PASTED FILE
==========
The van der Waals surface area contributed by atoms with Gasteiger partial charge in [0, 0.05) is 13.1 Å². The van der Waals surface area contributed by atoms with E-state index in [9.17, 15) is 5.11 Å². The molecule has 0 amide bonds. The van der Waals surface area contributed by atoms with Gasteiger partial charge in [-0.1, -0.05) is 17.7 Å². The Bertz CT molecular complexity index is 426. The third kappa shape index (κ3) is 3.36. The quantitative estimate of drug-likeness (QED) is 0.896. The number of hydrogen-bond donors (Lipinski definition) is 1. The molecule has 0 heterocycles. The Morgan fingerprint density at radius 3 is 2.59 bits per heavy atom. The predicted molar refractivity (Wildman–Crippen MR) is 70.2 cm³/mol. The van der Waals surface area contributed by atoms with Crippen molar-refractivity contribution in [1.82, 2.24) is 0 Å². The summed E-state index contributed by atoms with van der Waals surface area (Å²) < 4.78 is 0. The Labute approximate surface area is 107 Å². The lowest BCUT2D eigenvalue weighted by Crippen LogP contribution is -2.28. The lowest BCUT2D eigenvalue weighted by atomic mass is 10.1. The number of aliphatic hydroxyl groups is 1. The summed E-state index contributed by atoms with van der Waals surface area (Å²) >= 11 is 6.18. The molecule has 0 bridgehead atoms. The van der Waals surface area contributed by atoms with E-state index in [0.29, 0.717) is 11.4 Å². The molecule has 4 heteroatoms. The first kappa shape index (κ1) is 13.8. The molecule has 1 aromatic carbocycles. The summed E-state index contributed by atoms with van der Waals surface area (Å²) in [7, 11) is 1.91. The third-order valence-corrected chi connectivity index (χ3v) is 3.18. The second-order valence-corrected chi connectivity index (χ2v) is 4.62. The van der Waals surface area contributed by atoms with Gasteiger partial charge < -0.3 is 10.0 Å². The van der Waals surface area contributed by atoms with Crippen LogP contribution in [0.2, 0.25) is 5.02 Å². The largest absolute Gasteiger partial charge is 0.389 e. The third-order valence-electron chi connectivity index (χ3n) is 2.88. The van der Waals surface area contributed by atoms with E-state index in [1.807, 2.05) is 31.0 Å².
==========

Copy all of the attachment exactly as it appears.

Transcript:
The van der Waals surface area contributed by atoms with Gasteiger partial charge in [0, 0.05) is 13.1 Å². The van der Waals surface area contributed by atoms with E-state index in [9.17, 15) is 5.11 Å². The molecule has 0 amide bonds. The van der Waals surface area contributed by atoms with Gasteiger partial charge in [-0.1, -0.05) is 17.7 Å². The Bertz CT molecular complexity index is 426. The third kappa shape index (κ3) is 3.36. The quantitative estimate of drug-likeness (QED) is 0.896. The number of hydrogen-bond donors (Lipinski definition) is 1. The molecule has 0 heterocycles. The Morgan fingerprint density at radius 3 is 2.59 bits per heavy atom. The predicted molar refractivity (Wildman–Crippen MR) is 70.2 cm³/mol. The van der Waals surface area contributed by atoms with Crippen molar-refractivity contribution in [1.82, 2.24) is 0 Å². The summed E-state index contributed by atoms with van der Waals surface area (Å²) < 4.78 is 0. The Labute approximate surface area is 107 Å². The lowest BCUT2D eigenvalue weighted by Crippen LogP contribution is -2.28. The lowest BCUT2D eigenvalue weighted by atomic mass is 10.1. The number of aliphatic hydroxyl groups is 1. The summed E-state index contributed by atoms with van der Waals surface area (Å²) >= 11 is 6.18. The molecule has 0 bridgehead atoms. The van der Waals surface area contributed by atoms with E-state index in [0.29, 0.717) is 11.4 Å². The molecule has 4 heteroatoms. The first kappa shape index (κ1) is 13.8. The molecule has 1 aromatic carbocycles. The summed E-state index contributed by atoms with van der Waals surface area (Å²) in [7, 11) is 1.91. The third-order valence-corrected chi connectivity index (χ3v) is 3.18. The second-order valence-corrected chi connectivity index (χ2v) is 4.62. The van der Waals surface area contributed by atoms with Gasteiger partial charge < -0.3 is 10.0 Å². The van der Waals surface area contributed by atoms with Crippen LogP contribution in [0.2, 0.25) is 5.02 Å². The largest absolute Gasteiger partial charge is 0.389 e. The third-order valence-electron chi connectivity index (χ3n) is 2.88. The van der Waals surface area contributed by atoms with E-state index in [1.807, 2.05) is 31.0 Å².